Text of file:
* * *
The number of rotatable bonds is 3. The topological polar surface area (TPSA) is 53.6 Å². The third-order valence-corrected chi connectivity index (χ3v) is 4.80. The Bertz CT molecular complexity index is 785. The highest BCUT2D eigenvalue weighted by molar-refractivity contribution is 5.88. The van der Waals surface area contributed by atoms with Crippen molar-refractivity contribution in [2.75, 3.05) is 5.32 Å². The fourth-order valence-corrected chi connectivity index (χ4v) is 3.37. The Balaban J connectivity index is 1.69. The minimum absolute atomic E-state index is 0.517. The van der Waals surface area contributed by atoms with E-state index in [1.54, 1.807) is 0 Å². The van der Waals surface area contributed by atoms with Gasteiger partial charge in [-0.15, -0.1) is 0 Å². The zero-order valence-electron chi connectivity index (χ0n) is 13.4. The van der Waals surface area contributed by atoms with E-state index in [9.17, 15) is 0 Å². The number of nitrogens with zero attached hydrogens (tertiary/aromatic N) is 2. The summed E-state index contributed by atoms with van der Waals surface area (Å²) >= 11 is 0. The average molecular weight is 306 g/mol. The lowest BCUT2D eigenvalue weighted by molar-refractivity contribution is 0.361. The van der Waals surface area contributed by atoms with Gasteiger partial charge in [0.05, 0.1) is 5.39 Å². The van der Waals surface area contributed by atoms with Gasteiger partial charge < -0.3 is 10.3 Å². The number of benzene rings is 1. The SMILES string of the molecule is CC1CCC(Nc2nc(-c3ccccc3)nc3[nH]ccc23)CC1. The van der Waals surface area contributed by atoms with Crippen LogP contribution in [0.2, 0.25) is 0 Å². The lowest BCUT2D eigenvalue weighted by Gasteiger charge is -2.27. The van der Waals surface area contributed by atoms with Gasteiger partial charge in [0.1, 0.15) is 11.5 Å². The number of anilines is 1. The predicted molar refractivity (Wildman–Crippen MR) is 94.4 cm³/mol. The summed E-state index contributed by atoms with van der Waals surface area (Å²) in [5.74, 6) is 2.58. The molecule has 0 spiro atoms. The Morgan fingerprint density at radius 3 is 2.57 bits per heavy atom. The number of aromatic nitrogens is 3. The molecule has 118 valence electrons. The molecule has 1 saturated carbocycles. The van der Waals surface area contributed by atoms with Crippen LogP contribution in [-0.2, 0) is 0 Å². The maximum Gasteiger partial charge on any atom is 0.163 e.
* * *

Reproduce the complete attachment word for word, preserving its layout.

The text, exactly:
The number of rotatable bonds is 3. The topological polar surface area (TPSA) is 53.6 Å². The third-order valence-corrected chi connectivity index (χ3v) is 4.80. The Bertz CT molecular complexity index is 785. The highest BCUT2D eigenvalue weighted by molar-refractivity contribution is 5.88. The van der Waals surface area contributed by atoms with Crippen molar-refractivity contribution in [2.75, 3.05) is 5.32 Å². The fourth-order valence-corrected chi connectivity index (χ4v) is 3.37. The Balaban J connectivity index is 1.69. The minimum absolute atomic E-state index is 0.517. The van der Waals surface area contributed by atoms with E-state index in [1.54, 1.807) is 0 Å². The van der Waals surface area contributed by atoms with Gasteiger partial charge in [-0.15, -0.1) is 0 Å². The zero-order valence-electron chi connectivity index (χ0n) is 13.4. The van der Waals surface area contributed by atoms with E-state index in [9.17, 15) is 0 Å². The number of nitrogens with zero attached hydrogens (tertiary/aromatic N) is 2. The summed E-state index contributed by atoms with van der Waals surface area (Å²) >= 11 is 0. The average molecular weight is 306 g/mol. The lowest BCUT2D eigenvalue weighted by molar-refractivity contribution is 0.361. The van der Waals surface area contributed by atoms with Gasteiger partial charge in [0.05, 0.1) is 5.39 Å². The van der Waals surface area contributed by atoms with Gasteiger partial charge < -0.3 is 10.3 Å². The number of benzene rings is 1. The SMILES string of the molecule is CC1CCC(Nc2nc(-c3ccccc3)nc3[nH]ccc23)CC1. The van der Waals surface area contributed by atoms with Crippen LogP contribution in [0.2, 0.25) is 0 Å². The lowest BCUT2D eigenvalue weighted by Gasteiger charge is -2.27. The van der Waals surface area contributed by atoms with Gasteiger partial charge in [0.1, 0.15) is 11.5 Å². The number of anilines is 1. The predicted molar refractivity (Wildman–Crippen MR) is 94.4 cm³/mol. The summed E-state index contributed by atoms with van der Waals surface area (Å²) in [5.74, 6) is 2.58. The molecule has 0 spiro atoms. The Morgan fingerprint density at radius 3 is 2.57 bits per heavy atom. The number of aromatic nitrogens is 3. The molecule has 118 valence electrons. The molecule has 1 saturated carbocycles. The van der Waals surface area contributed by atoms with Crippen LogP contribution in [-0.2, 0) is 0 Å². The maximum Gasteiger partial charge on any atom is 0.163 e.